During this terrible time, I noticed a Palestinian Facebook friend had posted a photo of one of the stabbers on her FB page, next to a photo of a lace wedding dress hanging on a balcony, the golden Dome of the Rock in the distance — and the caption (in Arabic): “Jerusalem groom to be received by the bride tonight in heaven. Glory and immortality.”
As abhorrent as this kind of thinking is to most Israelis, it is popular among young Palestinians this week. I opened a chat with her, wondering how she would respond: “I know many Palestinians are angry and frustrated now, but do you really believe violence will change things?”
“It’s not violence, it’s self defense. We can’t suffer anymore.”
Me again, “But you don’t think violence will just create more violence?”
Her: “We can’t stand it anymore, we will not stop until we get our freedom.”
She and I live in very different worlds – how long will this tragic, bloody war between our two worlds last?
I am currently finishing a documentary, “A Third Way — Settlers and Palestinians as Neighbors,” about the late Rabbi Menachem Froman, the amazing Israeli “settler rabbi for peace.” We also followed several younger settlers and Palestinians who are walking in his footsteps. (You can help us finish it here).
Ali Abu Awwad, is an inspiring Palestinian activist whose brother was killed 15 years ago by Israeli soldiers. Like literally every other older Palestinian man I know, he spent several years in Israeli prison (him for throwing stones during the First Intifada). Behind bars, Ali read Gandhi, MLK and others — he came out renouncing violence, but still clearly expressing his needs — he told my camera, “The solution for me means, every single human being in this land will act, think, and behave — freely.”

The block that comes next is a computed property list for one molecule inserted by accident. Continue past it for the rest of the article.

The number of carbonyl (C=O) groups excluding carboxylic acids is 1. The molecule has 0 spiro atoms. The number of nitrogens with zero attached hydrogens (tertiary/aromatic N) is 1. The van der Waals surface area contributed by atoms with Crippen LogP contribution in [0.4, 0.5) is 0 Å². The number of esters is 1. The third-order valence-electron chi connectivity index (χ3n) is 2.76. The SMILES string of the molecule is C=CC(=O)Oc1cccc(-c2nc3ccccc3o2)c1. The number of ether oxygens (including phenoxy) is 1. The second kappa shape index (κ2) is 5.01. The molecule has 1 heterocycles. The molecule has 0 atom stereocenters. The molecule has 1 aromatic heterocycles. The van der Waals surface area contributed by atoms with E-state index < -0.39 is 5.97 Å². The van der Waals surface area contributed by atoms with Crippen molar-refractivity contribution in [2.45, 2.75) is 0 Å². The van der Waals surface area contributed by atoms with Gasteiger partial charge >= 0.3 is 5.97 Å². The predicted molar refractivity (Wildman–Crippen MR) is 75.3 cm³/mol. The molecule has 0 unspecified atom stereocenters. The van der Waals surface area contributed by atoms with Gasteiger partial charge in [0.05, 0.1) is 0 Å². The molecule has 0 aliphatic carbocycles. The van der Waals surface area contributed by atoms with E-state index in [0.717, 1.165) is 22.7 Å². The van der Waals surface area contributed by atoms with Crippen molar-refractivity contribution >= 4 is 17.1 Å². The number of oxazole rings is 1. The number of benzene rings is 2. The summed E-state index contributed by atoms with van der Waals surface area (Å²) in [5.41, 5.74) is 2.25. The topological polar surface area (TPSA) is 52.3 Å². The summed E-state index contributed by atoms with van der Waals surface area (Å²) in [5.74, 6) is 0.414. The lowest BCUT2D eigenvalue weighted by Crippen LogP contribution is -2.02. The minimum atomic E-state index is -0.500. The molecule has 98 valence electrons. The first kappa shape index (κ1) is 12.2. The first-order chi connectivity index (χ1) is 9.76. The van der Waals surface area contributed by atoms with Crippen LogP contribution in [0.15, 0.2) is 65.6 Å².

The solution for me means, every single human being in this land will act, think, and behave — freely. — Ali Abu Awwad
Call me crazy, but to me it’s obvious, the young inflamed Palestinians who are stabbing innocent people are saying: we don’t have freedom — and so we want you to feel what lack of freedom is also. Like us, we want you to feel pure fear when you walk outside your door, when you go shopping, when you ride on the bus.